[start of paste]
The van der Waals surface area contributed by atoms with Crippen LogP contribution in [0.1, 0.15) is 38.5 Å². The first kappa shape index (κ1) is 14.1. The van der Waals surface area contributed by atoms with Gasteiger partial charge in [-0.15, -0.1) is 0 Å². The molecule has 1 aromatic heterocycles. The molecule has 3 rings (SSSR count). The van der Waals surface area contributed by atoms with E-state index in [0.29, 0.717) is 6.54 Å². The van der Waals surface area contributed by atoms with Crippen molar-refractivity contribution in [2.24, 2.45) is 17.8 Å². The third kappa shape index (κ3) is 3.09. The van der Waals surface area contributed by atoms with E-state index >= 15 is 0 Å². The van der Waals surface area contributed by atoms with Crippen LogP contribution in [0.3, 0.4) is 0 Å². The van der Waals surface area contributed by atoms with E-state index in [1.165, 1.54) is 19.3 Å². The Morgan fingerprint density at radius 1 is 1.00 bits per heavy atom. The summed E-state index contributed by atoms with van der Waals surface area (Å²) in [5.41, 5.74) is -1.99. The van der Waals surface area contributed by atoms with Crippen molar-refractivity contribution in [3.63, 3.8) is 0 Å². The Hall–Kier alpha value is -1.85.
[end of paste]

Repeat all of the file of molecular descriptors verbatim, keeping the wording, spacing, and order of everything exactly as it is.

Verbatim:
The van der Waals surface area contributed by atoms with Crippen LogP contribution in [0.1, 0.15) is 38.5 Å². The first kappa shape index (κ1) is 14.1. The van der Waals surface area contributed by atoms with Gasteiger partial charge in [-0.15, -0.1) is 0 Å². The molecule has 1 aromatic heterocycles. The molecule has 3 rings (SSSR count). The van der Waals surface area contributed by atoms with E-state index in [0.29, 0.717) is 6.54 Å². The van der Waals surface area contributed by atoms with Crippen molar-refractivity contribution in [2.24, 2.45) is 17.8 Å². The third kappa shape index (κ3) is 3.09. The van der Waals surface area contributed by atoms with E-state index >= 15 is 0 Å². The van der Waals surface area contributed by atoms with Crippen LogP contribution in [0.3, 0.4) is 0 Å². The van der Waals surface area contributed by atoms with E-state index in [1.165, 1.54) is 19.3 Å². The Morgan fingerprint density at radius 1 is 1.00 bits per heavy atom. The summed E-state index contributed by atoms with van der Waals surface area (Å²) in [5.41, 5.74) is -1.99. The van der Waals surface area contributed by atoms with Crippen molar-refractivity contribution in [3.63, 3.8) is 0 Å². The Hall–Kier alpha value is -1.85.